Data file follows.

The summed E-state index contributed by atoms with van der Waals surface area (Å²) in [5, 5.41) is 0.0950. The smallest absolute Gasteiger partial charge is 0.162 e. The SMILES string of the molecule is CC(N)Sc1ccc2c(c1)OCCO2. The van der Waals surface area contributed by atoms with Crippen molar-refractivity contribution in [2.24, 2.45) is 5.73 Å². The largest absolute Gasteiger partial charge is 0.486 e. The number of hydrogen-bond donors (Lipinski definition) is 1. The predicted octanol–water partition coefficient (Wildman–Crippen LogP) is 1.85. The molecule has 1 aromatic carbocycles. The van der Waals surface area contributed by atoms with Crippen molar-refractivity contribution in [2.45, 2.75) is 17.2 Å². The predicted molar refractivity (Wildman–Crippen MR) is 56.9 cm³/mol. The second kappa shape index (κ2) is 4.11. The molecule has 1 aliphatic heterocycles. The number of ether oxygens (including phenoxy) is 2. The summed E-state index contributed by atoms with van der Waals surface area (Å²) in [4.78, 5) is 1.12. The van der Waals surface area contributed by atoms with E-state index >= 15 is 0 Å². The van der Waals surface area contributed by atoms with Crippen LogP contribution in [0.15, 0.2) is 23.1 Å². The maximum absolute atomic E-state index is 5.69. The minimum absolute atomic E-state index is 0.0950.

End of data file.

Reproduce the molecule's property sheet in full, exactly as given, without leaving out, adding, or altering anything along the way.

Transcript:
The summed E-state index contributed by atoms with van der Waals surface area (Å²) in [5, 5.41) is 0.0950. The smallest absolute Gasteiger partial charge is 0.162 e. The SMILES string of the molecule is CC(N)Sc1ccc2c(c1)OCCO2. The van der Waals surface area contributed by atoms with Crippen molar-refractivity contribution in [2.24, 2.45) is 5.73 Å². The largest absolute Gasteiger partial charge is 0.486 e. The number of hydrogen-bond donors (Lipinski definition) is 1. The predicted octanol–water partition coefficient (Wildman–Crippen LogP) is 1.85. The molecule has 1 aromatic carbocycles. The van der Waals surface area contributed by atoms with Crippen molar-refractivity contribution in [2.45, 2.75) is 17.2 Å². The predicted molar refractivity (Wildman–Crippen MR) is 56.9 cm³/mol. The second kappa shape index (κ2) is 4.11. The molecule has 1 aliphatic heterocycles. The number of ether oxygens (including phenoxy) is 2. The summed E-state index contributed by atoms with van der Waals surface area (Å²) in [4.78, 5) is 1.12. The van der Waals surface area contributed by atoms with E-state index >= 15 is 0 Å². The van der Waals surface area contributed by atoms with Crippen LogP contribution in [0.15, 0.2) is 23.1 Å². The maximum absolute atomic E-state index is 5.69. The minimum absolute atomic E-state index is 0.0950.